North west cottage group

There are four forestry cottages addressing a track located parallel to and to the west of Ludlow Road on the northern side of Ludlow Forestry Mill and Settlement. There is a second track further west that accesses garages located behind the cottages. There is an area of degraded bush featuring a number of mature Tuart trees between the back lane and the adjacent pine plantation. On the eastern side an area of grass and trees separates the track from Ludlow Road. This area features a children’s playground.

On the southern end of the row of cottages are three sites of former cottages (Buildings 639, 760 and 584). The sites are identifiable by remnant fence posts and shrubs and trees from former gardens.

Cottages generally have front gardens enclosed by timber framed woven wire fences. Some tubular steel framed woven wire gates remain extant. Side boundary fencing is variously recent pine posts with wire and super-six asbestos sheet fencing or non-existant. All cottages have original timber framed and clad outbuildings including garages, laundries and wcs. Most also have former water tanks in their backyards, generally no longer in use.
There is an area of cleared ground adjacent to the sites of the former cottages, previously the site of a tennis court.

The area also includes several other minor buildings including a timber framed weatherboard clad hut with a corrugated iron gabled roof, aluminium framed windows, and two metal chimney flues (Building 261, undated). There is also a pump house (Building 1775, 1965) on the northern bank of the river above the bridge. A pipe from the pump house crosses the river just west of the bridge.

This area contains the following extant buildings:
Two Forestry Cottages Type 8 (Buildings 624 and 625; c1950) Two Forestry Cottages Type 8d (Buildings 638 and 852; c1950)

Two Forestry Cottages Type 8 (Buildings 624 and 625; c1950)

Heritage Council assessment
Both cottages are both standard Type 8 with detached washhouses and timber framed and clad garages. Both cottages are generally intact, although with some minor modifications including the enclosure of the rear verandah.

The cottages are timber framed, with weatherboard cladding and corrugated iron gabled roofs. The roofs extend over the front and rear verandahs, and the footprint of the cottages is contained within a simple rectangle. The gable ends are finished with weatherboards and the eaves are battened. Each cottage has a single brick chimney, simply detailed with a soldier course at the top.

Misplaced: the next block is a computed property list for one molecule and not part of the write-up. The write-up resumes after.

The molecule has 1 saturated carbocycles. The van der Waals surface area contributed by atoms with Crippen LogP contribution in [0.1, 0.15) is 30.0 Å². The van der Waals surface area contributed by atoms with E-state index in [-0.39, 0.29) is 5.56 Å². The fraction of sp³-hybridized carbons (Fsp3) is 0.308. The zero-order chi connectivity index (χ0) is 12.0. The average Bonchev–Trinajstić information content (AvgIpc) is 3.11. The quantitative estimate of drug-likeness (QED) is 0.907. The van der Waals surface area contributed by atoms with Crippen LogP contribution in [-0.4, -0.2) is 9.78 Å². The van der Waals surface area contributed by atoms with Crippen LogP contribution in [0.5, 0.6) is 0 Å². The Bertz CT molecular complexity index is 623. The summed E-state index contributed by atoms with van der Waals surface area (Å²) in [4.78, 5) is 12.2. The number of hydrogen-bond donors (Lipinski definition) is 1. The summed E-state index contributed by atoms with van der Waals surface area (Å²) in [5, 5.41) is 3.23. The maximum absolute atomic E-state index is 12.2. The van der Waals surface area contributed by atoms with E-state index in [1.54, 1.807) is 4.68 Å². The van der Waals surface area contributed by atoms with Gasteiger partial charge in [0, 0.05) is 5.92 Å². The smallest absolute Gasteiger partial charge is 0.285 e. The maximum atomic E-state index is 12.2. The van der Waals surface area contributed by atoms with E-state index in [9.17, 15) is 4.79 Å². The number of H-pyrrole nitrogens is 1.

The verandahs have timber floors and are supported by simple square posts with timber handrails. The gable ends are tongued and grooved panelling.

Paired casement windows (variously with two or three horizontal glazing bars) are used for all of the main rooms. Most of the windows have narrow, flat metal weather shields over, but Building 624 also has framed awnings over the north windows.

In plan the cottages include a living room (with open fire), two bedrooms, kitchen (with wood stove), and bathrooms off the rear verandahs. There are bedroom additions to the rear verandahs. Internally the cottages are lined with plasterboard to walls with timber battens to the top of the dado and to the vertical panel joints. The main rooms have stained Jarrah dados and the living rooms have picture rails (variously continuous or broken). Plasterboard ceilings have simple moulded or coved cornices and are divided into long narrow panels by timber battens. Floors were 75mm jarrah T&G boards. Internal doors are flush panel, stained to match the dado and architraves.

The living room fireplaces are face-brick with a semi-circular arch and simple timber mantle. The kitchen fireplace has a higher segmental arch, also with a simple timber mantle over.
The external detail of Building 624 has been modified by the addition of a second window to the living room (on the southern side). Internally, some of the ceilings appear to have been replaced, the doors have been replaced, the plaster has been removed from the living room fireplace and a new mantle installed above. Kitchen and bathroom fittings have been upgraded over time (although the wood stove has been retained in the kitchen).

The external detail of Building 625 is largely intact. Internally, some of the ceilings appear to have been replaced and the plaster has been removed from the living room fireplace. Kitchen and bathroom fittings have been upgraded over time.

Completed works

  • General area cleanup

Future works

  • Complete restoration
Building 625

Building 625

Completed works

  • General area cleanup

Future works

  • Complete registration

Two Forestry Cottages Type 8d (Buildings 638 and 852; c1950)

Heritage Council assessment
Both cottages are both standard Type 8d with detached washhouses and timber framed and clad garages. Both cottages are generally intact, although with some minor modifications including the enclosure of the rear verandah. The cottages are generally as described previously for Buildings 853 and 855, also Type 8d.

The external detail of both cottages is largely intact with some modifications including the enclosure of the rear verandahs. Internally kitchen and bathroom fittings have been upgraded over time.

Internally in Building 638 the ceilings appear to have been replaced and the Jarrah dado has been painted.

Internally in Building 852 the walls in the front rooms appear to have been replastered (including the removal of the timber dado), but otherwise the internal detailing is largely intact.

Completed works

  • Internal clean

Future works

  • Complete restoration (Priority)
Building 852

Building 852

Completed works

  • General yard cleanup

Future works

  • Complete registration
 

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